Together the core team of 15, and wider administration of 70+ managed three core

operations which the SVA focused on; battalions, squadrons and street teams. The mass deployment of volunteers, dubbed ‘Battalions’, was the initial focus which saw a maximum of 1000 volunteers, fed, watered and allocated to the worst affected areas of Christchurch via charter buses. Squadrons filled a similar role, except instead of students combing the streets and methodically searching for work, the squadrons responded to requests from individuals for assistance that came via our website, call centre and partnerships with Civil Defence and city councils. Up to 450 car loads of students were allocated via this system, using a mix of software, texting and Google mapping.

Street teams managed volunteer engagement for various organizations including multiple government departments, Civil Defence and Christchurch City Council. Our objective was to increase the efficiency in agencies providing a service; for example delivering chemical toilets and information pamphlets, laying sandbags, staffing data entry and manning call centres.

While the perceived focus was on shovelling silt, what mattered most was the intergenerational connection being created and the conversations that occurred between residents and students. Nothing beats a friendly face to talk with.
Two of the greatest challenges faced after both earthquakes was locating the areas where volunteers were most needed and prioritizing the work load. With the help of Geoop.com and Snap Internet, Jonas Bergler and a small team of computer engineering students designed a mobile management system for the Squadrons, whereby residents could register their need for assistance via a free call number, text message service or website. Each job was examined and prioritised by our call centre, manned largely by the Musical Theatre Society.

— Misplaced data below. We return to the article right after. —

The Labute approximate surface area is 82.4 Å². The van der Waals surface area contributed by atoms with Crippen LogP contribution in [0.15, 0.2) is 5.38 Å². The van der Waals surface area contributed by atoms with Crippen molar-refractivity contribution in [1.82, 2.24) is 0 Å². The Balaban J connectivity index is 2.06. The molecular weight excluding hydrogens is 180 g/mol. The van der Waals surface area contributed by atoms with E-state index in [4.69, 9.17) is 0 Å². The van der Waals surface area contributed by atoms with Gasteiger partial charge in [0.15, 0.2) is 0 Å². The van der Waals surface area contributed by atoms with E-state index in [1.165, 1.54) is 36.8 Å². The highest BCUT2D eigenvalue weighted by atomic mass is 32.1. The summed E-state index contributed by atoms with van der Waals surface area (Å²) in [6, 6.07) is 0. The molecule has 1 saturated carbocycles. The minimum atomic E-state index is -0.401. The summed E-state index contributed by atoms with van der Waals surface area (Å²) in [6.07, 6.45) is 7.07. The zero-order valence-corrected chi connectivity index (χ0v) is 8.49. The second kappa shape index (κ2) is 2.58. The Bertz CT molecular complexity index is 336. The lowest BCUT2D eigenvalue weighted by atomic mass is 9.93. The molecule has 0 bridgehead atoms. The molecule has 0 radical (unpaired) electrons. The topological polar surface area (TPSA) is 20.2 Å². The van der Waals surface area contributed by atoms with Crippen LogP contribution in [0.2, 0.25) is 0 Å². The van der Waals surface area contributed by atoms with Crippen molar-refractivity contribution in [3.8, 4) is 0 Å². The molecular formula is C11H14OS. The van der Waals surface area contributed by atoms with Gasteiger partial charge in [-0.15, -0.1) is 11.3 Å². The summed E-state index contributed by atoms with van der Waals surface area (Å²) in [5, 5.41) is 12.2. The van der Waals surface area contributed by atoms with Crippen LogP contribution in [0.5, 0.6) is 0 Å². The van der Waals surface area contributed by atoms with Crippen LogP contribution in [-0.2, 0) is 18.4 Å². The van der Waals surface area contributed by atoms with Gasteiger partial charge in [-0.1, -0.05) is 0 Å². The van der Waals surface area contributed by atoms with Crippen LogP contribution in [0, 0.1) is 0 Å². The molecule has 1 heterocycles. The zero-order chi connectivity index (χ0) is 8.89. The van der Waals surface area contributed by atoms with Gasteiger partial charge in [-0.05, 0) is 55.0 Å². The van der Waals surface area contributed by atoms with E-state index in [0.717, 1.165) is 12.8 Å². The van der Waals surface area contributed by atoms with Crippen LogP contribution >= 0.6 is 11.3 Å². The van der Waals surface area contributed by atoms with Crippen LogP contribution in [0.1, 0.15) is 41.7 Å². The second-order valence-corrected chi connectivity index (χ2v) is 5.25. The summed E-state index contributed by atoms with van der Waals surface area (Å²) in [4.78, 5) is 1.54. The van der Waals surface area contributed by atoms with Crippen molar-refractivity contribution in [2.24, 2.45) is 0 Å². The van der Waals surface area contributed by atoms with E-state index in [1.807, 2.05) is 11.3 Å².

The Student Volunteer Army was invited by Global DIRT to collaborate with students in Japan following the devastating Great North Tsunami. Sam Johnson and Jason Pemberton spent two weeks in Ishinomaki with a group of students from Waseda University in Tokyo exchanging experiences, clearing properties and sharing the methods the SVA followed in Christchurch.
In 2012 the Student Volunteer Army began its non-emergency journey, making its mark as an organisation that promotes and facilitates volunteering in Christchurch. In 2012 the club organised a 150 person community garden working bee titled ‘Get in the Garden’; reactivated 6 vacant lots in a competition built together with Entre named the ‘Telogis In Our Back Yard Competition’; and responded to countless requests from charities, community groups and residents.
2012

In 2012 VAF produced ‘The Concert, a concerted effort: thanks to Skinny Mobile. Unlike any music event produced in New Zealand, the only way to get a ticket to ‘The Concert’ was to volunteer for 4+ hours. 8,500 predominantly young people contributed a total

of 50,000 hours of volunteering in over 900 events throughout an 8-month period, supporting hundreds of community groups through 2012 and into 2013.‘The Concert’ was generously supported by the Canterbury Community Trust, the Prime Ministers’

Earthquake Appeal Trust, Skinny Mobile, Kiwibank, Buddle Findlay, Lumley insurance, Convergence Media and many others committed to building on the success of the initial student movement.

Immediately following ‘The Concert’, two members of the VAF team were invited to travel to New York following Hurricane Sandy, again working with Global DIRT in sharing lessons from Christchurch. Jackson Rowland and Jason Pemberton spent close to three weeks working in an advisory capacity with local organisations. Lessons and successes from this trip shaped what has become the Student Volunteer Army Mock Disaster Response project.